After Encountering Ballistic Missiles, Royal Navy Upgrades Air Defenses

Crew of HMS Diamond launch a Sea Viper / Aster missile at an incoming Houthi drone threat, January 9 (Royal Navy)
Crew of HMS Diamond launch a Sea Viper / Aster missile at an incoming Houthi drone threat, January 9 (Royal Navy)

Published Jan 25, 2024 4:48 PM by The Maritime Executive

The UK Ministry of Defence has announced a long-awaited $500 million upgrade to the Sea Viper missile system, which is fielded on the UK's premier air defense destroyer. The upgrade is aimed at improving capability against ballistic missile threats, and it is timely: the award follows just weeks after the Royal Navy's first encounter with live antiship ballistic missiles.

The Royal Navy Type 45 destroyer HMS Diamond has been deployed in the Red Sea since December to protect merchant shipping from Houthi militant attacks. Diamond has used her Sea Viper missile system to shoot down Houthi attack drones several times, including seven drones in one night on January 9. It was the most intense air-defense engagement that the Royal Navy has encountered since the Falklands conflict, according to UK naval affairs outlet Navy Lookout.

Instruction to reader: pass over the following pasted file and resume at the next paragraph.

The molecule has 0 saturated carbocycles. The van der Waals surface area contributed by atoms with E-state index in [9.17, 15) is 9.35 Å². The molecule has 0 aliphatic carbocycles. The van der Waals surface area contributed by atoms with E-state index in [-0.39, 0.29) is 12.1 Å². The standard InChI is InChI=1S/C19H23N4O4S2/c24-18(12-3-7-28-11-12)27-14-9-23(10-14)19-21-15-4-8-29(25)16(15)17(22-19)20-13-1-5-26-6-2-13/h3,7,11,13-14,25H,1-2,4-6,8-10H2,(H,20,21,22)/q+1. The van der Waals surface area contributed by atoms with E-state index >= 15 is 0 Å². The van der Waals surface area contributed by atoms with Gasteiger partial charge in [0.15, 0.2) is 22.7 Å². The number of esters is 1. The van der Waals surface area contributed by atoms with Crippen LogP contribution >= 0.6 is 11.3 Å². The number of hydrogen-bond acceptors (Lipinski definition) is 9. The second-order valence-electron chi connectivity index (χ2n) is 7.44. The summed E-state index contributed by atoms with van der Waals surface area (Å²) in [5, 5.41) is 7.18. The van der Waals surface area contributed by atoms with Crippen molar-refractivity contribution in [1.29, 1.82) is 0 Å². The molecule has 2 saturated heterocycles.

The same engagement saw allied U.S. Navy warships shoot down one anti-ship ballistic missile fired from Yemen. American forces have engaged and destroyed multiple ASBMs launched by Houthi militants, and others have gone into the water without causing harm. Despite the U.S. air defense envelope, at least one appears to have found its target: an ASBM hit the bulker Zografia near Bab el-Mandeb earlier this month, puncturing the hull between the waterline and the boot top.  

The Royal Navy says that the upgrades to Sea Viper will allow HMS Diamond and her five sister ships to also "intercept the latest anti-ship ballistic missile threats," like those recently encountered in the Red Sea. (The U.S. Navy's existing Aegis system has this capability, in combination with the SM-3 air defense missile.) 

HMS Diamond also used her guns to down incoming drones in the January 9 "wave" of Houthi attacks, according to the Royal Navy, suggesting at least one close-range engagement. In the future, this work could fall to a laser weapon instead. The UK's defense research lab recently test-fired its Dragonfire solid-state laser at a facility in the Hebrides, bringing down multiple drone targets. It has limitations - it won't fit on a Type 45, and it needs to hold on target for 10 seconds to have an effect - but the cost per shot is just a few dollars, compared to millions for the Sea Viper.